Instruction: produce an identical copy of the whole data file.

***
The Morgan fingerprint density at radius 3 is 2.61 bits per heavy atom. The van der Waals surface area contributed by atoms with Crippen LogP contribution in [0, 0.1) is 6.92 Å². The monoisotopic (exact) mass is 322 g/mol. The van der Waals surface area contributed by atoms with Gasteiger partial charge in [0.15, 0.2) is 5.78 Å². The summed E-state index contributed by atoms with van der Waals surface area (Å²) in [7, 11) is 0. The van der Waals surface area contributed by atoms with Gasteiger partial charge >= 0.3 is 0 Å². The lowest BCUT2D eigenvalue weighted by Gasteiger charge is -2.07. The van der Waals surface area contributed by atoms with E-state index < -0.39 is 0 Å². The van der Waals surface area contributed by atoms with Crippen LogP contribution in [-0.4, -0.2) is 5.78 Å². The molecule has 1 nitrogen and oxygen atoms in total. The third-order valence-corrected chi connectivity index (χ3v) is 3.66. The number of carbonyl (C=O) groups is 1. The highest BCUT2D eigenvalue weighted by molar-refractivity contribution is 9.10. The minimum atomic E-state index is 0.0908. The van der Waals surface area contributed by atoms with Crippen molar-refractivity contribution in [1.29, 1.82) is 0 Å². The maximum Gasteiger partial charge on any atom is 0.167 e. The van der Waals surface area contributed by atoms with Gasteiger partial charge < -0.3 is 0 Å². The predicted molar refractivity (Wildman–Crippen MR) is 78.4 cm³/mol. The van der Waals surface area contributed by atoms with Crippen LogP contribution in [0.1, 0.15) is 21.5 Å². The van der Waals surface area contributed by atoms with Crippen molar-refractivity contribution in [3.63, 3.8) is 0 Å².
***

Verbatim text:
The Morgan fingerprint density at radius 3 is 2.61 bits per heavy atom. The van der Waals surface area contributed by atoms with Crippen LogP contribution in [0, 0.1) is 6.92 Å². The monoisotopic (exact) mass is 322 g/mol. The van der Waals surface area contributed by atoms with Gasteiger partial charge in [0.15, 0.2) is 5.78 Å². The summed E-state index contributed by atoms with van der Waals surface area (Å²) in [7, 11) is 0. The van der Waals surface area contributed by atoms with Gasteiger partial charge >= 0.3 is 0 Å². The lowest BCUT2D eigenvalue weighted by Gasteiger charge is -2.07. The van der Waals surface area contributed by atoms with E-state index < -0.39 is 0 Å². The van der Waals surface area contributed by atoms with Crippen LogP contribution in [-0.4, -0.2) is 5.78 Å². The molecule has 1 nitrogen and oxygen atoms in total. The third-order valence-corrected chi connectivity index (χ3v) is 3.66. The number of carbonyl (C=O) groups is 1. The highest BCUT2D eigenvalue weighted by molar-refractivity contribution is 9.10. The minimum atomic E-state index is 0.0908. The van der Waals surface area contributed by atoms with Crippen molar-refractivity contribution in [1.29, 1.82) is 0 Å². The maximum Gasteiger partial charge on any atom is 0.167 e. The van der Waals surface area contributed by atoms with Gasteiger partial charge < -0.3 is 0 Å². The predicted molar refractivity (Wildman–Crippen MR) is 78.4 cm³/mol. The van der Waals surface area contributed by atoms with Crippen LogP contribution in [0.1, 0.15) is 21.5 Å². The van der Waals surface area contributed by atoms with Crippen molar-refractivity contribution in [3.63, 3.8) is 0 Å².